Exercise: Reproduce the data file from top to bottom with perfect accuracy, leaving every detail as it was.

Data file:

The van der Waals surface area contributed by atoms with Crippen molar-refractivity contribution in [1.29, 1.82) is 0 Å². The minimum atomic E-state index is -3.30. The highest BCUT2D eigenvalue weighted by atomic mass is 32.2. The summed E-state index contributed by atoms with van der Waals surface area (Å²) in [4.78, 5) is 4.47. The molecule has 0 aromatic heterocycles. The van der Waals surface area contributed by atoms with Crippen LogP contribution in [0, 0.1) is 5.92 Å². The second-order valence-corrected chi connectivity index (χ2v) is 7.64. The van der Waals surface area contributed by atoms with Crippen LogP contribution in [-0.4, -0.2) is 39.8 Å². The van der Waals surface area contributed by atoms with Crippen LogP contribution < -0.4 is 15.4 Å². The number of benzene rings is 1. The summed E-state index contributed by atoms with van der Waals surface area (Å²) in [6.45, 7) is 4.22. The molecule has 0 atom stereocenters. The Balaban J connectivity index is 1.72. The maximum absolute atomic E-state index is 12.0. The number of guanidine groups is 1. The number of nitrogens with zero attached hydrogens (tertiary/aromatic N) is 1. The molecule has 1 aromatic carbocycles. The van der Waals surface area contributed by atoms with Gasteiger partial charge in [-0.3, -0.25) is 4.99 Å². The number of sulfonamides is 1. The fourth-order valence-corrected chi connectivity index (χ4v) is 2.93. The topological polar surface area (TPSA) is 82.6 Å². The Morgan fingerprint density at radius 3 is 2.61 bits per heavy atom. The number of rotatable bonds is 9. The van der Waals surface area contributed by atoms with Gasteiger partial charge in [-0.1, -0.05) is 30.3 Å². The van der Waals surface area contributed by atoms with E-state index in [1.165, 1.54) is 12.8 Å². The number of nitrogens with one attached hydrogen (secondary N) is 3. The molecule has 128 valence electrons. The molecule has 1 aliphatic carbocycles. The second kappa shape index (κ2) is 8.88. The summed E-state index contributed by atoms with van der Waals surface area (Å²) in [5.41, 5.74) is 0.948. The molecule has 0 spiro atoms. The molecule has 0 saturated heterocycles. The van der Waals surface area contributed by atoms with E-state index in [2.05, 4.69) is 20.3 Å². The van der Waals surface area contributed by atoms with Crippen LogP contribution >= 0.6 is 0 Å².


The van der Waals surface area contributed by atoms with Crippen molar-refractivity contribution in [1.29, 1.82) is 0 Å². The minimum atomic E-state index is -3.30. The highest BCUT2D eigenvalue weighted by atomic mass is 32.2. The summed E-state index contributed by atoms with van der Waals surface area (Å²) in [4.78, 5) is 4.47. The molecule has 0 aromatic heterocycles. The van der Waals surface area contributed by atoms with Crippen LogP contribution in [0, 0.1) is 5.92 Å². The second-order valence-corrected chi connectivity index (χ2v) is 7.64. The van der Waals surface area contributed by atoms with Crippen LogP contribution in [-0.4, -0.2) is 39.8 Å². The van der Waals surface area contributed by atoms with Crippen LogP contribution < -0.4 is 15.4 Å². The number of benzene rings is 1. The summed E-state index contributed by atoms with van der Waals surface area (Å²) in [6.45, 7) is 4.22. The molecule has 0 atom stereocenters. The Balaban J connectivity index is 1.72. The maximum absolute atomic E-state index is 12.0. The number of guanidine groups is 1. The number of nitrogens with zero attached hydrogens (tertiary/aromatic N) is 1. The molecule has 1 aromatic carbocycles. The van der Waals surface area contributed by atoms with Gasteiger partial charge in [-0.3, -0.25) is 4.99 Å². The number of sulfonamides is 1. The fourth-order valence-corrected chi connectivity index (χ4v) is 2.93. The topological polar surface area (TPSA) is 82.6 Å². The Morgan fingerprint density at radius 3 is 2.61 bits per heavy atom. The number of rotatable bonds is 9. The van der Waals surface area contributed by atoms with Gasteiger partial charge in [-0.1, -0.05) is 30.3 Å². The van der Waals surface area contributed by atoms with E-state index in [1.165, 1.54) is 12.8 Å². The number of nitrogens with one attached hydrogen (secondary N) is 3. The molecule has 128 valence electrons. The molecule has 1 aliphatic carbocycles. The second kappa shape index (κ2) is 8.88. The summed E-state index contributed by atoms with van der Waals surface area (Å²) in [5.41, 5.74) is 0.948. The molecule has 0 spiro atoms. The molecule has 0 saturated heterocycles. The van der Waals surface area contributed by atoms with E-state index in [2.05, 4.69) is 20.3 Å². The van der Waals surface area contributed by atoms with Crippen LogP contribution >= 0.6 is 0 Å².